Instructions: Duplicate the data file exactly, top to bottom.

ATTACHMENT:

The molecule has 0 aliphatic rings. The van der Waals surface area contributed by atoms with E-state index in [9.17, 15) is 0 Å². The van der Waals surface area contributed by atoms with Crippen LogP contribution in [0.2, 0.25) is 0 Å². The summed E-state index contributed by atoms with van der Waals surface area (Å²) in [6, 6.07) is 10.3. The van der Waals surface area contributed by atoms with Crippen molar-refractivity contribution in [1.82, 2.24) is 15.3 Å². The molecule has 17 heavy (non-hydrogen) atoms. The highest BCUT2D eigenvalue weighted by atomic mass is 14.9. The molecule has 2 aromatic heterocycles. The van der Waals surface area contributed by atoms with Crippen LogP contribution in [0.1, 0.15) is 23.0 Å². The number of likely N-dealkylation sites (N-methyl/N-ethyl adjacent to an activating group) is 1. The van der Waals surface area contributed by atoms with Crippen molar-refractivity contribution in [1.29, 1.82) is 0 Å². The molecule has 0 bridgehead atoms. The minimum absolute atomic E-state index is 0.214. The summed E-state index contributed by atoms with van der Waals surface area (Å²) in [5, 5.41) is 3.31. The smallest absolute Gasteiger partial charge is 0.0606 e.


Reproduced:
The molecule has 0 aliphatic rings. The van der Waals surface area contributed by atoms with E-state index in [9.17, 15) is 0 Å². The van der Waals surface area contributed by atoms with Crippen LogP contribution in [0.2, 0.25) is 0 Å². The summed E-state index contributed by atoms with van der Waals surface area (Å²) in [6, 6.07) is 10.3. The van der Waals surface area contributed by atoms with Crippen molar-refractivity contribution in [1.82, 2.24) is 15.3 Å². The molecule has 17 heavy (non-hydrogen) atoms. The highest BCUT2D eigenvalue weighted by atomic mass is 14.9. The molecule has 2 aromatic heterocycles. The van der Waals surface area contributed by atoms with Crippen LogP contribution in [0.1, 0.15) is 23.0 Å². The number of likely N-dealkylation sites (N-methyl/N-ethyl adjacent to an activating group) is 1. The van der Waals surface area contributed by atoms with Crippen molar-refractivity contribution in [1.29, 1.82) is 0 Å². The molecule has 0 bridgehead atoms. The minimum absolute atomic E-state index is 0.214. The summed E-state index contributed by atoms with van der Waals surface area (Å²) in [5, 5.41) is 3.31. The smallest absolute Gasteiger partial charge is 0.0606 e.